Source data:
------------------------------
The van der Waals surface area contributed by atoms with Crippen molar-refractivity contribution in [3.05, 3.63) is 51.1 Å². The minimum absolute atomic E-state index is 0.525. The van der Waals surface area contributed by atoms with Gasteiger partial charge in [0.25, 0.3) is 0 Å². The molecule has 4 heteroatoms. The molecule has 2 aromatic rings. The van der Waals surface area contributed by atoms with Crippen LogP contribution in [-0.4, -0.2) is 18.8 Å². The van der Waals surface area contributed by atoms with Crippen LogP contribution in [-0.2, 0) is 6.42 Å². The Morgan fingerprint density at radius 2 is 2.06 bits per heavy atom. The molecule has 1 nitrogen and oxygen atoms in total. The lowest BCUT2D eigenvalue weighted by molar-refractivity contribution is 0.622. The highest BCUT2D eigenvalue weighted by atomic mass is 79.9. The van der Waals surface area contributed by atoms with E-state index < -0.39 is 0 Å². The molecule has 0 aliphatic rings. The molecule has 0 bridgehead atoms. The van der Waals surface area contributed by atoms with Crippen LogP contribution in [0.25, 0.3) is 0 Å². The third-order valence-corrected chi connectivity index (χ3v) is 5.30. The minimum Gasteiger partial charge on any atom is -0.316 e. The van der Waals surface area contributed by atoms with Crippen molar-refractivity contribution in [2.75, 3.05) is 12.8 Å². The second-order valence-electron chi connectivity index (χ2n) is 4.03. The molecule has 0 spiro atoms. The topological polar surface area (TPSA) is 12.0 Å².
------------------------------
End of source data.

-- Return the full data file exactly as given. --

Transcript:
The van der Waals surface area contributed by atoms with Crippen molar-refractivity contribution in [3.05, 3.63) is 51.1 Å². The minimum absolute atomic E-state index is 0.525. The van der Waals surface area contributed by atoms with Gasteiger partial charge in [0.25, 0.3) is 0 Å². The molecule has 4 heteroatoms. The molecule has 2 aromatic rings. The van der Waals surface area contributed by atoms with Crippen LogP contribution in [-0.4, -0.2) is 18.8 Å². The van der Waals surface area contributed by atoms with Crippen LogP contribution in [-0.2, 0) is 6.42 Å². The Morgan fingerprint density at radius 2 is 2.06 bits per heavy atom. The molecule has 1 nitrogen and oxygen atoms in total. The lowest BCUT2D eigenvalue weighted by molar-refractivity contribution is 0.622. The highest BCUT2D eigenvalue weighted by atomic mass is 79.9. The van der Waals surface area contributed by atoms with E-state index < -0.39 is 0 Å². The molecule has 0 aliphatic rings. The molecule has 0 bridgehead atoms. The van der Waals surface area contributed by atoms with Crippen LogP contribution in [0.25, 0.3) is 0 Å². The third-order valence-corrected chi connectivity index (χ3v) is 5.30. The minimum Gasteiger partial charge on any atom is -0.316 e. The van der Waals surface area contributed by atoms with Crippen molar-refractivity contribution in [2.75, 3.05) is 12.8 Å². The second-order valence-electron chi connectivity index (χ2n) is 4.03. The molecule has 0 spiro atoms. The topological polar surface area (TPSA) is 12.0 Å².